When convicted killer Muhammad Shabazz Ali was brought to a hospital in Dayton, OH, his behavior took a turn for the worse.
The mentally ill man started screaming and acting aggressive. He threw chairs around a secure room in Grandview Hospital.
“I want my medicine!” Ali yelled, repeatedly demanding access to pills he’d previously been prescribed.
Ominously, Ali gave hospital staff a warning – that without the right treatment, he wouldn’t be able to stop himself from hurting other people.
But the psychiatrist responsible for authorizing Ali’s release didn’t know that his patient had been convicted of manslaughter nearly 30 years before.
In 1988, Muhammad Shabazz Ali had murdered his pregnant girlfriend. Found guilty and convicted of manslaughter, Ali spent almost two decades behind bars before being released from prison in 2009.
When asked whether his client had a history of assault, Ali’s social worker said “no.” Despite knowing the man’s background, the social worker withheld the information from medical staff.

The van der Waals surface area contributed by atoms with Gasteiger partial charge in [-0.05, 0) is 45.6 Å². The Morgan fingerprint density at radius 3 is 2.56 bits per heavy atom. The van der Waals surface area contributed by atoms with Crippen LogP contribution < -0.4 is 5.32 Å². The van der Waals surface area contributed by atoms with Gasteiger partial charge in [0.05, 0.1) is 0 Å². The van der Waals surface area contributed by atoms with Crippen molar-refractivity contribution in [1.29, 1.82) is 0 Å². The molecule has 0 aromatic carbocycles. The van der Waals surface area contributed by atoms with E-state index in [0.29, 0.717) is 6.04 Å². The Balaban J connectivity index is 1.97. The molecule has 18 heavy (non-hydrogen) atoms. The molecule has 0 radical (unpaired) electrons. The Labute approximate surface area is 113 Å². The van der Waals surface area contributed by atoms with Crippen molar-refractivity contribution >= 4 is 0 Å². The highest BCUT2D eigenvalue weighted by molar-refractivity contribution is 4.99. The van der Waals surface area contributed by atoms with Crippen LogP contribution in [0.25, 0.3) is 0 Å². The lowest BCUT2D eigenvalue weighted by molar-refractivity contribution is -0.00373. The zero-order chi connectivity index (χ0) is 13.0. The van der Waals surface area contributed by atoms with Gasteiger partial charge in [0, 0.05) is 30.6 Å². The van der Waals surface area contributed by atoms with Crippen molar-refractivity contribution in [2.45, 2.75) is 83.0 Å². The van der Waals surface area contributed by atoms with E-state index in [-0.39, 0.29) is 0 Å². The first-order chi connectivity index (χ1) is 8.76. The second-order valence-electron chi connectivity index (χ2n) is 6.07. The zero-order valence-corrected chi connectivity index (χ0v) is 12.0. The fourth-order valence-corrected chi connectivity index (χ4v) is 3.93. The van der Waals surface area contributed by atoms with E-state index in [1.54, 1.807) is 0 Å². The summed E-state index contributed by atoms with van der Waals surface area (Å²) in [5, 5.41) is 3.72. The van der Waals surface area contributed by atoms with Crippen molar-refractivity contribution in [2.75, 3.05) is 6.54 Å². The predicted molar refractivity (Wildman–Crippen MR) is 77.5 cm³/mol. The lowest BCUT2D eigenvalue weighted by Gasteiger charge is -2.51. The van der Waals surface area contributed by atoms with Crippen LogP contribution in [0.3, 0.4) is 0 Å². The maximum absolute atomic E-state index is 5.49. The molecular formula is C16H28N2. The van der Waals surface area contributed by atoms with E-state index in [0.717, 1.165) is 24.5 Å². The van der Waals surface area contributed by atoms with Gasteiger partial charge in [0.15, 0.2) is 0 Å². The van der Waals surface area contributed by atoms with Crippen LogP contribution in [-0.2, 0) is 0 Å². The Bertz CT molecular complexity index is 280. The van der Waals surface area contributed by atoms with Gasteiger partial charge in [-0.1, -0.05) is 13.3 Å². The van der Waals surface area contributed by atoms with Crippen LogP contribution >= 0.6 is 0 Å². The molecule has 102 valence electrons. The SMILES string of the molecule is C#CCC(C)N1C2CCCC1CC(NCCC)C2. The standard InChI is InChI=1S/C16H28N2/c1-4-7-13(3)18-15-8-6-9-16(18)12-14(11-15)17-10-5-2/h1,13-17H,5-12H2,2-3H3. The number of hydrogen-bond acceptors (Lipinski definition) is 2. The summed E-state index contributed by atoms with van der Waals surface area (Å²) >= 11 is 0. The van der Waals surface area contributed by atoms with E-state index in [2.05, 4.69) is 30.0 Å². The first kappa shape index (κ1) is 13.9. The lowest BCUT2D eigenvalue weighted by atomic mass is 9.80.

Without inspecting Ali in person, psychiatrist Brent Crane let him leave the premises.
A legal complaint submitted in October claims that Ali was released from the hospital “without anyone bothering to ascertain if he had transportation or other means of getting home, and with no documented follow-up plan.”
Hours later, Ali returned to a home he no longer knew – unmedicated, angry, and out of control, the man allegedly killed his ex-girlfriend, Tammy Cox, as well as her son and another man. The victims were 74-year old Jasper Taylor, 53-year old Tammy Cox, and 25-year old Michael Cox.
Less than ten minutes after the killings occurred, Ali returned to the hospital he’d just left.
Police arrested the man outside.
One of the victims’ relatives launched the lawsuit, which accuses Grandview Hospital, Kettering Health Network, Day-Mont, and the Ohio Department of Job and Family Services of negligence. Several other defendants were named in the suit, including healthcare providers and Ali himself.
“Unfortunately, due to patient privacy rights and pending litigation, we are unable to share any information at this time,” said Charles Shane, an attorney representing Grandview and Kettering.
Ali was indicted on 24 counts in March, all of which were related to the triple-homicide.
Among the charges are six counts of aggravated murder, which would allow prosecutors to seek the death penalty.
Attorneys for the accused have since entered a plea of not guilty by reason of insanity, according to the Associated Press.
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